Open Access Renal Protective Effects of Erythropoietin on Ischemic Reperfusion Injury

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Abstract:

While the problem of organ shortage has not yet been solved, the number of patients who need to be treated with dialysis due to end-stage renal disease (ESRD) is increasing each year. With the aim of eliminating dialytic therapy as much as possible, the opportunities for organ donation from expansive criteria donor (ECD) or marginal donors due to cardiac death have been increasing. With the purpose of extracting organs in a state in which the function is preserved as much as possible, we reexamined the conditions of tissue disorders resulting from temporary ischemia of the organs as well as changes in tissue function and the effects on the preservation of renal function over time by using rat models in order to clinically utilize erythropoietin, which has inhibitory effects on ischemia-reperfusion disorder, as has been conventionally reported. With 8- to 9-week-old Wister male rats, after the right kidney had been resected under general anesthesia, the left renal artery was clamped to inhibit the blood flow for 45 min. At 30 min before inhibiting the blood flow and after releasing the inhibited blood flow, 100 U/kg of recombinant human erythropoietin (rhEPO) was administered via the inferior vena cava and the abdominal cavity, and then the tissues and blood samples were extracted at 6 and 24 h after the release. The renal tissue specimens were evaluated using H&E staining and TUNEL staining in order to observe differences in the expression of apoptosis as well as the renal function and changes in the emergence of active oxygen were investigated by using samples that had been obtained from drawn blood. Moreover, we examined the degree of renal dysfunction by means of neutrophil gelatinase-associated lipocalin (NGAL) in the spot urine samples. The changes in renal function, which were observed according to the serum creatinine level, showed that the renal function was preserved with a significant difference in the rhEPO administration group. The liver deviation enzymes, which had also shown increases in the serum as well as the occurrence of renal dysfunction, showed clear decreases in the serum, even though changes with a significant difference were not observed in the rhEPO administration group. The active oxygen did not show changes before and after ischemia-reperfusion nor changes due to the rhEPO administration. When examining the status of apoptosis in the tissues, apoptosis was shown to be inhibited due to the rhEPO administration. It is believed that the main preservation effects of rhEPO are the elimination of cytopathy/cell death, as derived from the resulting ischemic condition that extends to the target organ before ischemia occurs. In this examination, no direct effects of rhEPO administration on the emergence of active oxygen were observed. It is therefore suggested that there is a possibility of preserving the renal function in marginal donors with a longer agonal stage by effectively using rhEPO.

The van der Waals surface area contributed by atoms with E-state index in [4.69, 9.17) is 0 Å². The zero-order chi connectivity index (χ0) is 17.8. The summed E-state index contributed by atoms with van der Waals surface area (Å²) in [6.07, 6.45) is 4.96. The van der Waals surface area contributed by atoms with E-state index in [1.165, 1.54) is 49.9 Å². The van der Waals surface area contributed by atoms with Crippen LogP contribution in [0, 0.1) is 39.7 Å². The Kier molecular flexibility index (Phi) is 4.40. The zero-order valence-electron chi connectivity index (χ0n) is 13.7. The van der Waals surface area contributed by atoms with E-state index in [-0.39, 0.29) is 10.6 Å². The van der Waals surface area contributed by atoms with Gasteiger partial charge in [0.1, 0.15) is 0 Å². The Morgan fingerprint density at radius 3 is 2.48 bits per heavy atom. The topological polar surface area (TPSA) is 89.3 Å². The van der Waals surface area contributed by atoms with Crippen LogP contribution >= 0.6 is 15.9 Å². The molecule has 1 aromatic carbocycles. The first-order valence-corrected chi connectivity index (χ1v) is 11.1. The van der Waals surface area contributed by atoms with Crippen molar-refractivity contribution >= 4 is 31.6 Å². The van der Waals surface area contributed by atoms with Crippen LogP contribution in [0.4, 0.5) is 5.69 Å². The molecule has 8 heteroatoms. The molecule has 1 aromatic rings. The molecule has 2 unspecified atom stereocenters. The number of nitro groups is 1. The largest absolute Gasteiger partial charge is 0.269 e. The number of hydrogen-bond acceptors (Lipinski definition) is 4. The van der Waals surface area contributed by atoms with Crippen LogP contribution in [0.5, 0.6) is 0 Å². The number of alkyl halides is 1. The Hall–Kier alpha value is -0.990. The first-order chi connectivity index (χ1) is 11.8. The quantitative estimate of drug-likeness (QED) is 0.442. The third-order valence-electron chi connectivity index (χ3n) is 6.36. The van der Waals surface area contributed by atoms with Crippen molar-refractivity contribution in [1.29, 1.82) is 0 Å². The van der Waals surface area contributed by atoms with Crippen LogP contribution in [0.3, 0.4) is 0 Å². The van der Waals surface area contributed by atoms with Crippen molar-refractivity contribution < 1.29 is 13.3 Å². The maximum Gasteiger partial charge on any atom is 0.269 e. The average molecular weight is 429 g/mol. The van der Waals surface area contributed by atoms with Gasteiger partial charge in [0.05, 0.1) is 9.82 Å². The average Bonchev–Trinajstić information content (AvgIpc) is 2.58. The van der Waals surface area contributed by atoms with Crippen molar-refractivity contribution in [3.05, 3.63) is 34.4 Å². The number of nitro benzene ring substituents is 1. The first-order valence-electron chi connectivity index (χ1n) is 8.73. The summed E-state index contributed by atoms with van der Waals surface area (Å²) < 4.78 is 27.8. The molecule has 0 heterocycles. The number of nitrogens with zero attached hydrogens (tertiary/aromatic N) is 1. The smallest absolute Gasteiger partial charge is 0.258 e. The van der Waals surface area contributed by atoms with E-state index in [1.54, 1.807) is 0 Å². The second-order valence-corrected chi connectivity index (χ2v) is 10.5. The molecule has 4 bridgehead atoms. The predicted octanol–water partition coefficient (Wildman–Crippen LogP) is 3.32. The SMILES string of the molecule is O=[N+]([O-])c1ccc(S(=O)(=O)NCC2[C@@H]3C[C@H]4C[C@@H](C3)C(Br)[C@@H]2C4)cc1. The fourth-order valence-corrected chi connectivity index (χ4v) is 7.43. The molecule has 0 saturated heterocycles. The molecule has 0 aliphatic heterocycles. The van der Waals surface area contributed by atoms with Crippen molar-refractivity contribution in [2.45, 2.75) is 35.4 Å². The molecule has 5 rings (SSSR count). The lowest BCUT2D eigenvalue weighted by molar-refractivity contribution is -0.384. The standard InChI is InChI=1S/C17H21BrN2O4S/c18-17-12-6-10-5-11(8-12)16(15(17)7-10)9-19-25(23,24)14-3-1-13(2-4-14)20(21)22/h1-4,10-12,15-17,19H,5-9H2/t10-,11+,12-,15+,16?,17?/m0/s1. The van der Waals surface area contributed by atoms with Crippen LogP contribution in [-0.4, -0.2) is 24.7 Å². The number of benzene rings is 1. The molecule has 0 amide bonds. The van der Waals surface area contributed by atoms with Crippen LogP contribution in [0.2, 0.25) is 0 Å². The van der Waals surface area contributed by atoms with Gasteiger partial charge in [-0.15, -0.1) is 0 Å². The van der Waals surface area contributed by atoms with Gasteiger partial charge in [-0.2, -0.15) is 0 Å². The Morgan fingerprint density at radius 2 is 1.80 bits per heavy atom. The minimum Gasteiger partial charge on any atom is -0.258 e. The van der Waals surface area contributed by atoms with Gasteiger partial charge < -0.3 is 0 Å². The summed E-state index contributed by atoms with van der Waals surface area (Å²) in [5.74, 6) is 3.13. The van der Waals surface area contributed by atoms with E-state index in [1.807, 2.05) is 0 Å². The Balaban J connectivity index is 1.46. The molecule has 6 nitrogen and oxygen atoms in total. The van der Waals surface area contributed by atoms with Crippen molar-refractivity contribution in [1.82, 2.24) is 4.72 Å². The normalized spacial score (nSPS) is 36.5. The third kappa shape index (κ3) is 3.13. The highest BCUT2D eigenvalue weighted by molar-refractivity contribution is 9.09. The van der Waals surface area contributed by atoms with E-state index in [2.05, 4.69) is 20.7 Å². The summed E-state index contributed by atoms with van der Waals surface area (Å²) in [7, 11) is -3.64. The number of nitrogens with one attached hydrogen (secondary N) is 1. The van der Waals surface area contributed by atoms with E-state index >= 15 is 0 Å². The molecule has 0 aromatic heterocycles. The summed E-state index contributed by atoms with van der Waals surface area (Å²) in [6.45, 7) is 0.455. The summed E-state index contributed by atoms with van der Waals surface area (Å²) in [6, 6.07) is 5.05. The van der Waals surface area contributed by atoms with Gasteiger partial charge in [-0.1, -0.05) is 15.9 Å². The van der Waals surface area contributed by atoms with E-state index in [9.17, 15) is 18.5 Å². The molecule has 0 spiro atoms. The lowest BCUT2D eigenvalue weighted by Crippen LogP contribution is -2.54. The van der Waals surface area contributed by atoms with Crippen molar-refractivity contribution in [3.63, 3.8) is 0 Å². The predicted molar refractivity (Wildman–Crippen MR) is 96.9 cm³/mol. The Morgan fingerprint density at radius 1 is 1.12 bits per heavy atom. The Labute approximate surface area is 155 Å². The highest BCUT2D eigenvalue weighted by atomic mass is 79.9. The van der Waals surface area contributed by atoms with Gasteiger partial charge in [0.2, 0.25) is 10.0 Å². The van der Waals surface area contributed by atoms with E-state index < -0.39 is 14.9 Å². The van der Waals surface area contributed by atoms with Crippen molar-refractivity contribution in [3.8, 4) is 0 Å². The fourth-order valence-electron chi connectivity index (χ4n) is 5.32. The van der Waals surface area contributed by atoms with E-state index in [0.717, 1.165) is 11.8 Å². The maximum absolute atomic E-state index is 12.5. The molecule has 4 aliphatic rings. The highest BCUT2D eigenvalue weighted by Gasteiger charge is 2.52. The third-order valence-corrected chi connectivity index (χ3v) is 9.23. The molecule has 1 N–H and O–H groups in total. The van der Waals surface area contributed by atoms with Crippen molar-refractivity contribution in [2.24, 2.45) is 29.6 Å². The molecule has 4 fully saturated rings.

Keywords: Erythropoietin; Ischemia; Kidney transplantation; Marginal donor; Reperfusion injury

Document Type: Research Article

DOI: http://dx.doi.org/10.3727/096368910X508816

Affiliations: Department of Urogenital Surgery, Knazawa Medical University, Ishikawa, Japan

Publication date: June 1, 2010

More about this publication?
  • Cell Transplantation publishes original, peer-reviewed research and review articles on the subject of cell transplantation and its application to human diseases. To ensure high-quality contributions from all areas of transplantation, separate section editors and editorial boards have been established. Articles deal with a wide range of topics including physiological, medical, preclinical, tissue engineering, and device-oriented aspects of transplantation of nervous system, endocrine, growth factor-secreting, bone marrow, epithelial, endothelial, and genetically engineered cells, among others. Basic clinical studies and immunological research papers are also featured. To provide complete coverage of this revolutionary field, Cell Transplantation will report on relevant technological advances, and ethical and regulatory considerations of cell transplants. Cell Transplantation is now an Open Access journal starting with volume 18 in 2009, and therefore there will be an inexpensive publication charge, which is dependent on the number of pages, in addition to the charge for color figures. This will allow work to be disseminated to a wider audience and also entitle the corresponding author to a free PDF, as well as prepublication of an unedited version of the manuscript.

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